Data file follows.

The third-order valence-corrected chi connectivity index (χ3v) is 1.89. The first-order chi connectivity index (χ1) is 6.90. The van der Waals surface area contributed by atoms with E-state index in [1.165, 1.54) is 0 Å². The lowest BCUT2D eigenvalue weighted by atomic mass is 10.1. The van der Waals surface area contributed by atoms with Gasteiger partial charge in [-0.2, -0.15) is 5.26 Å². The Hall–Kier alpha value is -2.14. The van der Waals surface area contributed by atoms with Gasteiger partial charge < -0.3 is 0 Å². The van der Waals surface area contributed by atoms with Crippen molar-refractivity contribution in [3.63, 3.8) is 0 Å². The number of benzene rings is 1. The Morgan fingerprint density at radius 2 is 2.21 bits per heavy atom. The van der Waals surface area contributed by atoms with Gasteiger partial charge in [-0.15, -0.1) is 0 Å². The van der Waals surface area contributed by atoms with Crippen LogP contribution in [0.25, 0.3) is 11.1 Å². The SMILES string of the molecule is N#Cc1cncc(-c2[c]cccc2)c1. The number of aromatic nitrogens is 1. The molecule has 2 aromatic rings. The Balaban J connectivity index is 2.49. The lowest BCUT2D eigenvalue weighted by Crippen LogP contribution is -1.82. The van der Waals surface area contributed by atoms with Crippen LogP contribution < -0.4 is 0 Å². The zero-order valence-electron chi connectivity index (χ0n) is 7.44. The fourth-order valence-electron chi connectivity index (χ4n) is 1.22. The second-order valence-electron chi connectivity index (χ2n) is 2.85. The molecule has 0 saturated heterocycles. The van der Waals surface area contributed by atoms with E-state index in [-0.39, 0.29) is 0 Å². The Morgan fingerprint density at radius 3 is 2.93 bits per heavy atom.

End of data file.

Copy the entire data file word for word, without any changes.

The third-order valence-corrected chi connectivity index (χ3v) is 1.89. The first-order chi connectivity index (χ1) is 6.90. The van der Waals surface area contributed by atoms with E-state index in [1.165, 1.54) is 0 Å². The lowest BCUT2D eigenvalue weighted by atomic mass is 10.1. The van der Waals surface area contributed by atoms with Gasteiger partial charge in [-0.2, -0.15) is 5.26 Å². The Hall–Kier alpha value is -2.14. The van der Waals surface area contributed by atoms with Gasteiger partial charge < -0.3 is 0 Å². The van der Waals surface area contributed by atoms with Crippen molar-refractivity contribution in [3.63, 3.8) is 0 Å². The number of benzene rings is 1. The Morgan fingerprint density at radius 2 is 2.21 bits per heavy atom. The van der Waals surface area contributed by atoms with Gasteiger partial charge in [-0.15, -0.1) is 0 Å². The van der Waals surface area contributed by atoms with Crippen LogP contribution in [0.25, 0.3) is 11.1 Å². The SMILES string of the molecule is N#Cc1cncc(-c2[c]cccc2)c1. The number of aromatic nitrogens is 1. The molecule has 2 aromatic rings. The Balaban J connectivity index is 2.49. The lowest BCUT2D eigenvalue weighted by Crippen LogP contribution is -1.82. The van der Waals surface area contributed by atoms with Crippen LogP contribution < -0.4 is 0 Å². The zero-order valence-electron chi connectivity index (χ0n) is 7.44. The fourth-order valence-electron chi connectivity index (χ4n) is 1.22. The second-order valence-electron chi connectivity index (χ2n) is 2.85. The molecule has 0 saturated heterocycles. The van der Waals surface area contributed by atoms with E-state index in [-0.39, 0.29) is 0 Å². The Morgan fingerprint density at radius 3 is 2.93 bits per heavy atom.